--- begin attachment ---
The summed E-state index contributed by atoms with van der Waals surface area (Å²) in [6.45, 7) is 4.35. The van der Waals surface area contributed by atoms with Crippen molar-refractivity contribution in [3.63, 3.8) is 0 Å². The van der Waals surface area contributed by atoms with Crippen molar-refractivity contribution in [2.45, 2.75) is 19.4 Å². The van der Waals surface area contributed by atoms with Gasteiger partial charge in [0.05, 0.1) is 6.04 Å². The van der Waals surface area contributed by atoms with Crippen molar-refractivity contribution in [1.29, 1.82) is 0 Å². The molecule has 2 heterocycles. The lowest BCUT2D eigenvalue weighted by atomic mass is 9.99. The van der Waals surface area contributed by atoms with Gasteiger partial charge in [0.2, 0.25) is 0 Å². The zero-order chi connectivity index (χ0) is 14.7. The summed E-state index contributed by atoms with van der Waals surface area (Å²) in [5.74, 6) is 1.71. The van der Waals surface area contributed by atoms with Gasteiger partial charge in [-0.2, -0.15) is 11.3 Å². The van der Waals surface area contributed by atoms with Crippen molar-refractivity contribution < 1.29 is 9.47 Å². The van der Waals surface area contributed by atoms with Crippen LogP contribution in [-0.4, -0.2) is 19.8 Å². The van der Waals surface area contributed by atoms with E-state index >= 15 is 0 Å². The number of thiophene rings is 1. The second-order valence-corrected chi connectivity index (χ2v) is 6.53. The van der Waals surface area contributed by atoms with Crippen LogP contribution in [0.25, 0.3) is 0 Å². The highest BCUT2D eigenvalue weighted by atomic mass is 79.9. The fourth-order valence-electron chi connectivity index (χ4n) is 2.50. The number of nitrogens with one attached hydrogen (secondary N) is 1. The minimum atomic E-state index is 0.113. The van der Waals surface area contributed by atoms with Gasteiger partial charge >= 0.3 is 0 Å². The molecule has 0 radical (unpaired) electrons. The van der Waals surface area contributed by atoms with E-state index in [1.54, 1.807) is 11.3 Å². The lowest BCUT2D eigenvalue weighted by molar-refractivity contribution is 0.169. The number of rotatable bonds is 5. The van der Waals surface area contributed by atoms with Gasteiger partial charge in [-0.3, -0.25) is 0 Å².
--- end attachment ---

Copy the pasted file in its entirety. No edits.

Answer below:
The summed E-state index contributed by atoms with van der Waals surface area (Å²) in [6.45, 7) is 4.35. The van der Waals surface area contributed by atoms with Crippen molar-refractivity contribution in [3.63, 3.8) is 0 Å². The van der Waals surface area contributed by atoms with Crippen molar-refractivity contribution in [2.45, 2.75) is 19.4 Å². The van der Waals surface area contributed by atoms with Gasteiger partial charge in [0.05, 0.1) is 6.04 Å². The van der Waals surface area contributed by atoms with Crippen molar-refractivity contribution in [1.29, 1.82) is 0 Å². The molecule has 2 heterocycles. The lowest BCUT2D eigenvalue weighted by atomic mass is 9.99. The van der Waals surface area contributed by atoms with Gasteiger partial charge in [0.2, 0.25) is 0 Å². The zero-order chi connectivity index (χ0) is 14.7. The summed E-state index contributed by atoms with van der Waals surface area (Å²) in [5.74, 6) is 1.71. The van der Waals surface area contributed by atoms with Gasteiger partial charge in [-0.2, -0.15) is 11.3 Å². The van der Waals surface area contributed by atoms with Crippen molar-refractivity contribution < 1.29 is 9.47 Å². The van der Waals surface area contributed by atoms with Crippen LogP contribution in [-0.4, -0.2) is 19.8 Å². The van der Waals surface area contributed by atoms with E-state index >= 15 is 0 Å². The number of thiophene rings is 1. The second-order valence-corrected chi connectivity index (χ2v) is 6.53. The van der Waals surface area contributed by atoms with Crippen LogP contribution in [0.25, 0.3) is 0 Å². The highest BCUT2D eigenvalue weighted by atomic mass is 79.9. The fourth-order valence-electron chi connectivity index (χ4n) is 2.50. The number of nitrogens with one attached hydrogen (secondary N) is 1. The minimum atomic E-state index is 0.113. The van der Waals surface area contributed by atoms with Gasteiger partial charge >= 0.3 is 0 Å². The molecule has 0 radical (unpaired) electrons. The van der Waals surface area contributed by atoms with E-state index in [1.54, 1.807) is 11.3 Å². The lowest BCUT2D eigenvalue weighted by molar-refractivity contribution is 0.169. The number of rotatable bonds is 5. The van der Waals surface area contributed by atoms with Gasteiger partial charge in [-0.3, -0.25) is 0 Å².